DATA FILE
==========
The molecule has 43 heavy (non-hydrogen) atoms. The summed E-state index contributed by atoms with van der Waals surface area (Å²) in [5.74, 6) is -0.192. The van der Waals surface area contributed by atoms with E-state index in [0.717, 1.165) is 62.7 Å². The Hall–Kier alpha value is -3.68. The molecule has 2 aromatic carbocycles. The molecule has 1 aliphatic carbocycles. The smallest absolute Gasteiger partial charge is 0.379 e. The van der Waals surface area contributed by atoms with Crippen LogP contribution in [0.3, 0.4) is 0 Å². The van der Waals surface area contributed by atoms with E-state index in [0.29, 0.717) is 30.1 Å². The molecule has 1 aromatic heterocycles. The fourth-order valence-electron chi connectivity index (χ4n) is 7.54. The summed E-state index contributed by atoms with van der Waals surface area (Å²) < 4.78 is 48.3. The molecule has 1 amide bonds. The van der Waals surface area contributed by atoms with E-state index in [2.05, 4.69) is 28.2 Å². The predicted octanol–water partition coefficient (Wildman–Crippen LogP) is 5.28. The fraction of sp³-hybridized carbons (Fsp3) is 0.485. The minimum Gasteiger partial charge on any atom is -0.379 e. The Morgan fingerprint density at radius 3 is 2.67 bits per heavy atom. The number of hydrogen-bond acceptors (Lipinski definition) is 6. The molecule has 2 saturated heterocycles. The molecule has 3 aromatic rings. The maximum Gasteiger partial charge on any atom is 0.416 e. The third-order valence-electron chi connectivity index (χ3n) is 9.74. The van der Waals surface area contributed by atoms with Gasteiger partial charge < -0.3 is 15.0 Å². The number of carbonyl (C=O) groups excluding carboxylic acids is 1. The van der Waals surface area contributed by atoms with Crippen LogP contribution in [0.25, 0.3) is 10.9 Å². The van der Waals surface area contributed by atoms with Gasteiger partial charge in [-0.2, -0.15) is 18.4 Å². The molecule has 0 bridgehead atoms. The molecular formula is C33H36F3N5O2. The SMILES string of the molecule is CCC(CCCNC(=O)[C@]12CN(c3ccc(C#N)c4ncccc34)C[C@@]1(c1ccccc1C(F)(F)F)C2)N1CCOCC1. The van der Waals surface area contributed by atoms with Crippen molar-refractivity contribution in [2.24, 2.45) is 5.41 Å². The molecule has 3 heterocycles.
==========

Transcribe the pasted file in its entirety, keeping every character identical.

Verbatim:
The molecule has 43 heavy (non-hydrogen) atoms. The summed E-state index contributed by atoms with van der Waals surface area (Å²) in [5.74, 6) is -0.192. The van der Waals surface area contributed by atoms with E-state index in [0.717, 1.165) is 62.7 Å². The Hall–Kier alpha value is -3.68. The molecule has 2 aromatic carbocycles. The molecule has 1 aliphatic carbocycles. The smallest absolute Gasteiger partial charge is 0.379 e. The van der Waals surface area contributed by atoms with Crippen LogP contribution in [0.3, 0.4) is 0 Å². The van der Waals surface area contributed by atoms with E-state index in [0.29, 0.717) is 30.1 Å². The molecule has 1 aromatic heterocycles. The fourth-order valence-electron chi connectivity index (χ4n) is 7.54. The summed E-state index contributed by atoms with van der Waals surface area (Å²) < 4.78 is 48.3. The molecule has 1 amide bonds. The van der Waals surface area contributed by atoms with E-state index in [2.05, 4.69) is 28.2 Å². The predicted octanol–water partition coefficient (Wildman–Crippen LogP) is 5.28. The fraction of sp³-hybridized carbons (Fsp3) is 0.485. The minimum Gasteiger partial charge on any atom is -0.379 e. The Morgan fingerprint density at radius 3 is 2.67 bits per heavy atom. The number of hydrogen-bond acceptors (Lipinski definition) is 6. The molecule has 2 saturated heterocycles. The molecule has 3 aromatic rings. The maximum Gasteiger partial charge on any atom is 0.416 e. The third-order valence-electron chi connectivity index (χ3n) is 9.74. The van der Waals surface area contributed by atoms with Gasteiger partial charge < -0.3 is 15.0 Å². The number of carbonyl (C=O) groups excluding carboxylic acids is 1. The van der Waals surface area contributed by atoms with Crippen LogP contribution in [0.25, 0.3) is 10.9 Å². The van der Waals surface area contributed by atoms with Gasteiger partial charge in [-0.2, -0.15) is 18.4 Å². The molecule has 0 bridgehead atoms. The molecular formula is C33H36F3N5O2. The SMILES string of the molecule is CCC(CCCNC(=O)[C@]12CN(c3ccc(C#N)c4ncccc34)C[C@@]1(c1ccccc1C(F)(F)F)C2)N1CCOCC1. The van der Waals surface area contributed by atoms with Crippen molar-refractivity contribution in [2.24, 2.45) is 5.41 Å². The molecule has 3 heterocycles.